Skip to main content

LeCroy 9350AM revisited

Yesterday I got a sort of crazy idea: "What if I could make my oscilloscope hardcopy to email instead of the broken built-in printer?". As it turns out, the LeCroy 93xx series is capable of both accepting remote control commands and dumping hardcopies to the same RS-232-C bus - write 'SCREEN_DUMP' and it will dump it in the same session, pretty sweet.

The 93xx series features quite a lot of output formats ranging from BMP and all the way to some odd format called HP 7550 which I assume is before my time - BMP and TIFF sadly taking 40 seconds at 19200 baud to fully process. HP 7550 took around 9 seconds, but after some googling I gave up on that format - it seemed to be very troublesome to get something working with that format. Finally I settled for the compressed TIFF format (12 seconds @ 19200 baud) - the problem was that the file received from the oscilloscope was not something libtiff gladly wanted to process.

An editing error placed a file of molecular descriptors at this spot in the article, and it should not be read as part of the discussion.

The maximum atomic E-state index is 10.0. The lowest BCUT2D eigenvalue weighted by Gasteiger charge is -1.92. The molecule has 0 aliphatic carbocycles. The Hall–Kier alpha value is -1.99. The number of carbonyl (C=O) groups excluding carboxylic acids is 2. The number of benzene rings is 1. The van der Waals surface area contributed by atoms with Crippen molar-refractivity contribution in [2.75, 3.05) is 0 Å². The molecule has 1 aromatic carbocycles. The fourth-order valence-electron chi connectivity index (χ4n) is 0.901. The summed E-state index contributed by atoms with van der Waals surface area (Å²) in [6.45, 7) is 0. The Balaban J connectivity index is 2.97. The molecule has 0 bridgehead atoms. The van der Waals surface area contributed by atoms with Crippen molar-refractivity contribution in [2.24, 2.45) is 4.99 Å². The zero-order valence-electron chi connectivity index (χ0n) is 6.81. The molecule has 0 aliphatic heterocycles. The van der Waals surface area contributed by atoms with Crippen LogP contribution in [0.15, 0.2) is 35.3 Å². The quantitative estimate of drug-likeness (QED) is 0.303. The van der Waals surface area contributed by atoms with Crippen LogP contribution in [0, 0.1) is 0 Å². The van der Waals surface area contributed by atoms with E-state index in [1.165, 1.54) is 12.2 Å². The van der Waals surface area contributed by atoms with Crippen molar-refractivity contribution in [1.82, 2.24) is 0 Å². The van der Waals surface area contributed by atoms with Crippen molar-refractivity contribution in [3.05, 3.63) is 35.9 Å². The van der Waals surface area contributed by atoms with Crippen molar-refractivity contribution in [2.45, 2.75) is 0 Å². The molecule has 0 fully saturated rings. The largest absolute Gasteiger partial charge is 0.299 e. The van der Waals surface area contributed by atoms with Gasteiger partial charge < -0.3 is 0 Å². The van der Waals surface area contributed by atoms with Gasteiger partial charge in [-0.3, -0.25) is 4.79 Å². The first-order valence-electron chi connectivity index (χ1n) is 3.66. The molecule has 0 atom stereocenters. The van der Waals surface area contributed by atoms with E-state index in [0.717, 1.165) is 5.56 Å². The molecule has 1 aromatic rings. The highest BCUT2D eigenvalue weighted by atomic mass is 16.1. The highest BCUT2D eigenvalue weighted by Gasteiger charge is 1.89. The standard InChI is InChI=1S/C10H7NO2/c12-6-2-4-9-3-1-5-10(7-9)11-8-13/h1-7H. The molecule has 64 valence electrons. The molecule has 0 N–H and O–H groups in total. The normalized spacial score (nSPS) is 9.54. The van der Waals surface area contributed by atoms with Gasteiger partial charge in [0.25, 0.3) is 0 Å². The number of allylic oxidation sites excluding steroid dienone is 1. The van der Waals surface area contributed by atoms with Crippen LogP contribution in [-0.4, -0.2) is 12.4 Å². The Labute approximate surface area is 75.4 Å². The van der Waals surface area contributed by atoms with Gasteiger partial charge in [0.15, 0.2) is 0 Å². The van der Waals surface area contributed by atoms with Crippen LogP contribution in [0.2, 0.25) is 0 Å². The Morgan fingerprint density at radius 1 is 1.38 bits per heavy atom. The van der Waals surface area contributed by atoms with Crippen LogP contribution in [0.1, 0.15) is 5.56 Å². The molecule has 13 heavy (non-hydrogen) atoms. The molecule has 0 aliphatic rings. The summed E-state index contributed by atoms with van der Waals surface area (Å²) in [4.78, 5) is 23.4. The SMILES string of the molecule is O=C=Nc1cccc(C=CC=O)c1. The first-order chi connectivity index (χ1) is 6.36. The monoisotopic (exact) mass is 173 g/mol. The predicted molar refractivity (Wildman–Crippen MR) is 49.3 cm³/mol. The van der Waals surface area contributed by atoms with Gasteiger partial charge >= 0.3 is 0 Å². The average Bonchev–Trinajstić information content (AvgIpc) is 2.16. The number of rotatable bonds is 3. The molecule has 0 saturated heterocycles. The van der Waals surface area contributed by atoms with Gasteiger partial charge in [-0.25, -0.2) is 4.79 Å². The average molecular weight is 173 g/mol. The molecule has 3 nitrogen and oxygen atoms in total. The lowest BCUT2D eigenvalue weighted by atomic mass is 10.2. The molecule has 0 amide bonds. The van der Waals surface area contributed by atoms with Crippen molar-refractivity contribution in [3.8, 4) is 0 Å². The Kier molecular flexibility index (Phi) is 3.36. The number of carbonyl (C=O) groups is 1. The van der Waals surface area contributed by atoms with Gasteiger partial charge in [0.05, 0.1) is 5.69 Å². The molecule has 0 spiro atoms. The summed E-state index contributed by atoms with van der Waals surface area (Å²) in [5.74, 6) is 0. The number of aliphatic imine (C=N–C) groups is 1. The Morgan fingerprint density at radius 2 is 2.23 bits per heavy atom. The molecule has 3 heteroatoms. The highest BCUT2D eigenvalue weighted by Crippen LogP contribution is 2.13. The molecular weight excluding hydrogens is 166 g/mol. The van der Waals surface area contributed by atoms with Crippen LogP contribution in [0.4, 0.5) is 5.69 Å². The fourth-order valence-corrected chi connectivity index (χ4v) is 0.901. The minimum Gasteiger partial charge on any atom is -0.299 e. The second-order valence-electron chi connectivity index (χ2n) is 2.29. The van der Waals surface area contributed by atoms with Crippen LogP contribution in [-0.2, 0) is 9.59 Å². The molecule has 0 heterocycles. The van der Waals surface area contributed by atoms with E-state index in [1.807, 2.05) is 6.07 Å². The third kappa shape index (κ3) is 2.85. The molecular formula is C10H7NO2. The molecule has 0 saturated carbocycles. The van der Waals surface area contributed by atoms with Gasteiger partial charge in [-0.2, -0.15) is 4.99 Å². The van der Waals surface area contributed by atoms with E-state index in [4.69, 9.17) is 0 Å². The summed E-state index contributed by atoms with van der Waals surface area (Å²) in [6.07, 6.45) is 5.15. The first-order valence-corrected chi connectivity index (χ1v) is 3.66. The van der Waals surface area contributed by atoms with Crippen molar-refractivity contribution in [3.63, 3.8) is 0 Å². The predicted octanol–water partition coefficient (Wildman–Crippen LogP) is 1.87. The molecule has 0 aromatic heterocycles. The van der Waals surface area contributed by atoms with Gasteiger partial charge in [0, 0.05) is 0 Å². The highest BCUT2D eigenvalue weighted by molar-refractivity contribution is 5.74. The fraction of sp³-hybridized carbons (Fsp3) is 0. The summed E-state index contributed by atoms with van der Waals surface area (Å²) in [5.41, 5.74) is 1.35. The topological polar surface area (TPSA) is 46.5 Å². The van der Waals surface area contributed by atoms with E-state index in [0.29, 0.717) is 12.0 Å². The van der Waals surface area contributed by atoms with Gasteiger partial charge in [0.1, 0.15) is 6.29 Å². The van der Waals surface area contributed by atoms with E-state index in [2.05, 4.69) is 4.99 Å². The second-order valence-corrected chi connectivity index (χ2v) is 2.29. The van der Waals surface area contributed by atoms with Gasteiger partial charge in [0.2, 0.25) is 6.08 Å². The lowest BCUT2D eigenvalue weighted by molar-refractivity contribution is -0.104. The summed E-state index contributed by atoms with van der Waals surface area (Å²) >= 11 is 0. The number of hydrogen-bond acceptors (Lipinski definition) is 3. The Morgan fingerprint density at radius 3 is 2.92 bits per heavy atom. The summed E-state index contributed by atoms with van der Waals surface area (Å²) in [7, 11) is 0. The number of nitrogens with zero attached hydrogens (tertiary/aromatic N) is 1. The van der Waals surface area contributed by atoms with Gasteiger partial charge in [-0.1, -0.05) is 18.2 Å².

When I gave the file to imagemagick's identify program, it didn't want to play along.
# identify -verbose filecomp.tiff
Image: filecomp.tiff
  Format: TIFF (Tagged Image File Format)
  Class: DirectClass
  Geometry: 816x696+0+0
  Resolution: 121.791x148.085
  Print size: 6.7x4.7
  Units: PixelsPerInch
  Type: Bilevel
  Base type: Bilevel
  Endianess: MSB
  Colorspace: RGB
  Rendering intent: Undefined
  Interlace: None
  Background color: white
  Border color: rgb(223,223,223)
  Matte color: grey74